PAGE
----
"Theory for Gallerygoers"
by Jed Perl
The New Republic
March 20, 2000
"In each of Federico's canvases there is a many-sided, single-colored geometric form, set on a ground of another, contrasting color. Federico is in his fifties, and in his work he still registers the impact of the minimalist Tony Smith, with whom he studied at Hunter College in the 1960s.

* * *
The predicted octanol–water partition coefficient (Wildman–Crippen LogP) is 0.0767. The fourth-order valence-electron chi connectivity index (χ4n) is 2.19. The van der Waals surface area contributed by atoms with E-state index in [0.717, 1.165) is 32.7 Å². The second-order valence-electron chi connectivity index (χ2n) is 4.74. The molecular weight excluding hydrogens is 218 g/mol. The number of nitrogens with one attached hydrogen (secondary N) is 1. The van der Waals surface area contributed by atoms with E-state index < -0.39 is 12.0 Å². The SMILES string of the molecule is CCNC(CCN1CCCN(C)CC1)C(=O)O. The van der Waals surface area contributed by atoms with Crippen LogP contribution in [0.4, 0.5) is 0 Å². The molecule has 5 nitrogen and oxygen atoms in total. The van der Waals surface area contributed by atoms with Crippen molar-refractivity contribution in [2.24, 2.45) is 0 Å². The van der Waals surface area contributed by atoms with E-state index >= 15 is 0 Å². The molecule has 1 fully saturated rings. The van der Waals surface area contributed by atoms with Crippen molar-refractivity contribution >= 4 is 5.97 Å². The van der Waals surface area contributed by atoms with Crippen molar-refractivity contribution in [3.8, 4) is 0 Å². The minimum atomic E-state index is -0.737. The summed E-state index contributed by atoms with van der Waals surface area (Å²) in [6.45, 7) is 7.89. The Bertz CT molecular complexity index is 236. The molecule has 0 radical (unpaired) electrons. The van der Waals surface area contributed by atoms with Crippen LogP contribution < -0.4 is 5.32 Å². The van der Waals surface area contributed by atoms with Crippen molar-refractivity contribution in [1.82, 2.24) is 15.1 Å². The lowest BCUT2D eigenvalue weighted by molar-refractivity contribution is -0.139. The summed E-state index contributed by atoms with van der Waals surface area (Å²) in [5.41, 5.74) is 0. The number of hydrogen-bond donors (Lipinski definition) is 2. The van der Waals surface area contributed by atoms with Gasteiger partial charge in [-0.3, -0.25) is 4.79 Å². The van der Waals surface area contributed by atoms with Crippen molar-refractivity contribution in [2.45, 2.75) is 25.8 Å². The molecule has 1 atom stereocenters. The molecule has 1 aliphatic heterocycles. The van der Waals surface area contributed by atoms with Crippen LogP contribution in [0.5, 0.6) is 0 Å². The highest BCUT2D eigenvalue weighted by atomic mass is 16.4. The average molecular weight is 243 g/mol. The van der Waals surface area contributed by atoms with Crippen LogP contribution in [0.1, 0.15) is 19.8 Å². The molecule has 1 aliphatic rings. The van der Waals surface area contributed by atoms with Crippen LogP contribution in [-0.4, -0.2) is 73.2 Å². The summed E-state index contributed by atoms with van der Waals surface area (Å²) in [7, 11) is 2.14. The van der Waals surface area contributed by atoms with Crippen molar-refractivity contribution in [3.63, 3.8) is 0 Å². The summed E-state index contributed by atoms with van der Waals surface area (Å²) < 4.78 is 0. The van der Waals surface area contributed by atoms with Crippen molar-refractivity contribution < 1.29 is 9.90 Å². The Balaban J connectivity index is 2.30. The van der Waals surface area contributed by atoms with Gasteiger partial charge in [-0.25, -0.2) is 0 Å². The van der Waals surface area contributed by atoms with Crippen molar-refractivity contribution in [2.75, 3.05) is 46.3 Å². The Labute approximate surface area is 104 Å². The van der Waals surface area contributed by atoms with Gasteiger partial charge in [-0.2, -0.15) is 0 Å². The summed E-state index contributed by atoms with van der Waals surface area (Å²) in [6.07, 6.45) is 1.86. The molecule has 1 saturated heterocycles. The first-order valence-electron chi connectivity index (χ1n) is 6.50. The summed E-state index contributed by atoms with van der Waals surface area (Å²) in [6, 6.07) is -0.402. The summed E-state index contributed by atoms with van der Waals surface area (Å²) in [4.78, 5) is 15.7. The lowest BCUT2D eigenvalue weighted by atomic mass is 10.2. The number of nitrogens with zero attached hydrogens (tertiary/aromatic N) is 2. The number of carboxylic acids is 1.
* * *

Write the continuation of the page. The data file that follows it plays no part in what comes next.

"Federico's pictures, with their heraldic shapes wrought from lots of odd angles, are a witty footnote to a tradition of stripped-down abstract invention of which Ellsworth Kelly is the current leading figure. Federico's images suggest designs for bizarrely over-elaborated ritual knives or axes. In Celestine V, the form that practically fills the canvas, with seventeen sides, is a jagged up-front enigma, a green outburst on a blue ground. Other canvases are less agressive -- such as Barnabas, a nine-sided shape in rosy pink with three irregular "limbs" that suggest a schematic impression of a dancing figure. Federico's paint surfaces are impassive, probably too impassive: the pigment lacks weight. But his absorption in formal games has a fantastical undercurrent. This is the work of an intriguingly excitable cool cat."